What lies behind the curtain of your supply chain?
When Dorothy returns to the Wizard of Oz after melting the Wicked Witch of the West, she is surprised to find that the man is not an almighty and powerful Wizard, but simply a man behind a curtain. Just before she exposes him, he yells one phrase that has been echoed across culture and business: “Pay no attention to that man behind the curtain!”
More than ever, what lies behind the curtain of business has become of interest to consumers as they search for products and brands that are transparent in their processes and sustainable in their practices. Consumers want to make sure that there is no criminal activity, human rights violations or animal cruelty hidden in your product journey.
This means that strong supply chain management and transparency has become key to helping your business grow. One unethical practice hidden behind one curtain can have an impact on your brand reputation and bottom line.
A supply chain or a growing pyramid?
The problem is, a supply chain is not simply a series of curtains that you can pull back one by one. For every supplier that you directly know or engage with, they may have multiple suppliers of their own. And those suppliers may have even more suppliers. This is a number that can grow exponentially — and the reality is that if even one of these suppliers are operating unethically, it can have an impact on your business.
In a survey of 80,000 people over three years, global communications agency We Worldwide revealed that 74 % of consumers expected brands to take a stand on important issues — for example, addressing environmental issues at a local and global level.
“These attitudes are driven by a new era of expectation, a push for accountability from all sides and an empowered consumer audience,” says the groundbreaking report.
Consumers have certainly become increasingly savvy at pulling back the curtain themselves — they have high-speed internet at their fingertips and a passionate collection of people. This means that it has become impossible and ineffective for ethical issues to hide away in the supplier chain — and strong, sustainable supplier control is a must.
Associate Professor Bronwen Dalton, from the UTS Business School elaborates in an article by Ann Arnold: “Business is experiencing increased numbers of popular protests, consumer boycotts, legal suits [and] various public shaming campaigns.”
However those that embrace transparency and accountability are flourishing. Examples of brands like the popular LUSH Cosmetics — who started with a small cult following and are now reaching a billion dollar turnover — show that consumers appreciate and buy ethical supply.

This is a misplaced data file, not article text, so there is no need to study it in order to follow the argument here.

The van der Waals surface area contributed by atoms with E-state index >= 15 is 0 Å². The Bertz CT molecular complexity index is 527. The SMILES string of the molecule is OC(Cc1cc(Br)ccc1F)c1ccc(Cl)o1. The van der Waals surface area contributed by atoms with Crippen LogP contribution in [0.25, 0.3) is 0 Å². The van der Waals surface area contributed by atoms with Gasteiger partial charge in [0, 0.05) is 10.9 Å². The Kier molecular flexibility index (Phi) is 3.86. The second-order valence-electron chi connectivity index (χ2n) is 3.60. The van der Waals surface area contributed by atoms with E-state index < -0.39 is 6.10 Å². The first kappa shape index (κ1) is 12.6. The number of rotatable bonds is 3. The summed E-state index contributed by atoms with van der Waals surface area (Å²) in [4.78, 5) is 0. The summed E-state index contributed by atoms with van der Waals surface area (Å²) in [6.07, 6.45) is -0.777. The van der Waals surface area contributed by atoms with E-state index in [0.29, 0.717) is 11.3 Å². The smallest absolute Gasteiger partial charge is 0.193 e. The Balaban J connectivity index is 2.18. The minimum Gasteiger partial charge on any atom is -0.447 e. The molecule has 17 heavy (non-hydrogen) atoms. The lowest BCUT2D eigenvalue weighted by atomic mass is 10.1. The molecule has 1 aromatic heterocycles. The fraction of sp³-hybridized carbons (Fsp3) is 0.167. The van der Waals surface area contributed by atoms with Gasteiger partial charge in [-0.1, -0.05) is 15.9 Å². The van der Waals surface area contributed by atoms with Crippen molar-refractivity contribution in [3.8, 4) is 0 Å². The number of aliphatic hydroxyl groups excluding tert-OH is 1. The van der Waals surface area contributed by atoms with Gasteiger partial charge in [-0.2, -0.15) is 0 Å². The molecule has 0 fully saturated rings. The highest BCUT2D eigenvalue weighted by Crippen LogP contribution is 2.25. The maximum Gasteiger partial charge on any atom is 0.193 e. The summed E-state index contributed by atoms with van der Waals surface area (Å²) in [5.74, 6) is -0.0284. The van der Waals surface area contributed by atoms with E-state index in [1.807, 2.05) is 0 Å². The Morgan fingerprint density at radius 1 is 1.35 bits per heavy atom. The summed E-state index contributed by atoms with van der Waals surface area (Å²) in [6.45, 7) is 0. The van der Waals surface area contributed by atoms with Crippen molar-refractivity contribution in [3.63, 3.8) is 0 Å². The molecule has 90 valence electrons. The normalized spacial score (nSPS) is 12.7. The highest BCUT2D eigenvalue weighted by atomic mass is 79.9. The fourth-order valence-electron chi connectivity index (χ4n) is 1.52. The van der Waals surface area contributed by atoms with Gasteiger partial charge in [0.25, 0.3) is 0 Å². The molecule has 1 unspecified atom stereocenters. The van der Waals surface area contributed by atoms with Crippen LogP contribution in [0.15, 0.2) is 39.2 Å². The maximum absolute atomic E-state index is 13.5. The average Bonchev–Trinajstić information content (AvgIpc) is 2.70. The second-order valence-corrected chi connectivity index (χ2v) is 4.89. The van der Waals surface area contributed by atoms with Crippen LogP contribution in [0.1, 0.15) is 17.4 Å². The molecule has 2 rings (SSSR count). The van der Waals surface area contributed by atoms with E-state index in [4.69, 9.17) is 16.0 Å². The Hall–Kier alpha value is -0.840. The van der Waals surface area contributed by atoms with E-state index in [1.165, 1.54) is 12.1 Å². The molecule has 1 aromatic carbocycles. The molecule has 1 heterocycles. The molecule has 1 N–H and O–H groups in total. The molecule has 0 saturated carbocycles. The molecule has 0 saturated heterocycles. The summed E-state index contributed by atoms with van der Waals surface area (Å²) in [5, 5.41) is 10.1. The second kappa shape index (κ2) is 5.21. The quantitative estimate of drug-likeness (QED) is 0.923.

In fact, LUSH’s marketing relies heavily on word-of-mouth about their ethical practices. Their radical stance is one of complete honesty when it comes to the difficulty of supply chains and the needs of workers, consumers and the planet.
In a blog post titled ‘Is Lush an ethical company?’, they talk of constant accountability and improvement. “No company is perfect,” the article reads. “We will always want and demand more from Lush, so that our business practices match our own expectations, our staff and customer expectations and the needs of the planet.”
Turn the curtain into a window
It is time for businesses to pay attention to the curtains in their supply chain and turn them into windows that consumers can look through. If you take down these barriers, then you can truly create and grow powerful relationships between your business, the environment, and society.
As Dr. Steve New argues: “Supply chain issues are… central to an organisation’s activities and are not an optional add on.” True supply chain transparency includes both visibility and traceability — not just on a brand or product level, but also for suppliers, raw material production, and importantly, those who manufacture the product. It is a social responsibility that all businesses must undertake for future growth and development.
Luckily, there are new technologies that can help you investigate what lies in your supply chain. Using advanced learning technologies such as Blockchain, almost anything can be traceable and we are able to significantly scale how to digitally attribute a product lifecycle.
At Misio, we see a future where we use this technology to connect conscious consumers with ethical brands. We can put power back in your hands to control the supply chain, increase traceability and transparency, and conduct business for good. No Wizards or curtains required.